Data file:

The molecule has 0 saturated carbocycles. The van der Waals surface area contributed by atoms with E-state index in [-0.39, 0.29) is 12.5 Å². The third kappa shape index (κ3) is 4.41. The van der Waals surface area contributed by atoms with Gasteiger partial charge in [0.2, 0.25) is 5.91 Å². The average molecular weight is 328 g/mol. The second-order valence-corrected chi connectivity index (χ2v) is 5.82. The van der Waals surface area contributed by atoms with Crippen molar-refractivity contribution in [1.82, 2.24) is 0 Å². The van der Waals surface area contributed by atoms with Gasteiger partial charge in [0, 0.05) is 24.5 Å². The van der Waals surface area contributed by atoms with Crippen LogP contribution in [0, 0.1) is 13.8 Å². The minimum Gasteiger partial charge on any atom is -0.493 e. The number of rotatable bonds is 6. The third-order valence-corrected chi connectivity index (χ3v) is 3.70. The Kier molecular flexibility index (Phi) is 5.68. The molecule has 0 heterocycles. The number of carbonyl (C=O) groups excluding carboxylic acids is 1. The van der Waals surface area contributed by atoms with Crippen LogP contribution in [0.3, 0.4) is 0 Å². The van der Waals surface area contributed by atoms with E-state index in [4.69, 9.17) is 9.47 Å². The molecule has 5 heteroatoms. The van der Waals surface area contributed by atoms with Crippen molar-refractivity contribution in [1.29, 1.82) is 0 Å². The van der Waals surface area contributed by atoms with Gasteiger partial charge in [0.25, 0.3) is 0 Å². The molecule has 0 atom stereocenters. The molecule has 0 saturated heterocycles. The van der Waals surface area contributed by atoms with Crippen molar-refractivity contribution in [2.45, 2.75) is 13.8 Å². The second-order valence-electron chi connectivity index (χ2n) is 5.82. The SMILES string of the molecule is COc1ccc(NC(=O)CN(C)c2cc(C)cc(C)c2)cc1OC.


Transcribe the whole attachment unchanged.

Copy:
The molecule has 0 saturated carbocycles. The van der Waals surface area contributed by atoms with E-state index in [-0.39, 0.29) is 12.5 Å². The third kappa shape index (κ3) is 4.41. The van der Waals surface area contributed by atoms with Gasteiger partial charge in [0.2, 0.25) is 5.91 Å². The average molecular weight is 328 g/mol. The second-order valence-corrected chi connectivity index (χ2v) is 5.82. The van der Waals surface area contributed by atoms with Crippen molar-refractivity contribution in [1.82, 2.24) is 0 Å². The van der Waals surface area contributed by atoms with Gasteiger partial charge in [0, 0.05) is 24.5 Å². The van der Waals surface area contributed by atoms with Crippen LogP contribution in [0, 0.1) is 13.8 Å². The minimum Gasteiger partial charge on any atom is -0.493 e. The number of rotatable bonds is 6. The third-order valence-corrected chi connectivity index (χ3v) is 3.70. The Kier molecular flexibility index (Phi) is 5.68. The molecule has 0 heterocycles. The number of carbonyl (C=O) groups excluding carboxylic acids is 1. The van der Waals surface area contributed by atoms with Crippen LogP contribution in [0.3, 0.4) is 0 Å². The van der Waals surface area contributed by atoms with E-state index in [4.69, 9.17) is 9.47 Å². The molecule has 5 heteroatoms. The van der Waals surface area contributed by atoms with Crippen molar-refractivity contribution in [1.29, 1.82) is 0 Å². The van der Waals surface area contributed by atoms with Gasteiger partial charge in [0.25, 0.3) is 0 Å². The molecule has 0 atom stereocenters. The molecule has 0 saturated heterocycles. The van der Waals surface area contributed by atoms with Crippen molar-refractivity contribution in [2.45, 2.75) is 13.8 Å². The second-order valence-electron chi connectivity index (χ2n) is 5.82. The SMILES string of the molecule is COc1ccc(NC(=O)CN(C)c2cc(C)cc(C)c2)cc1OC.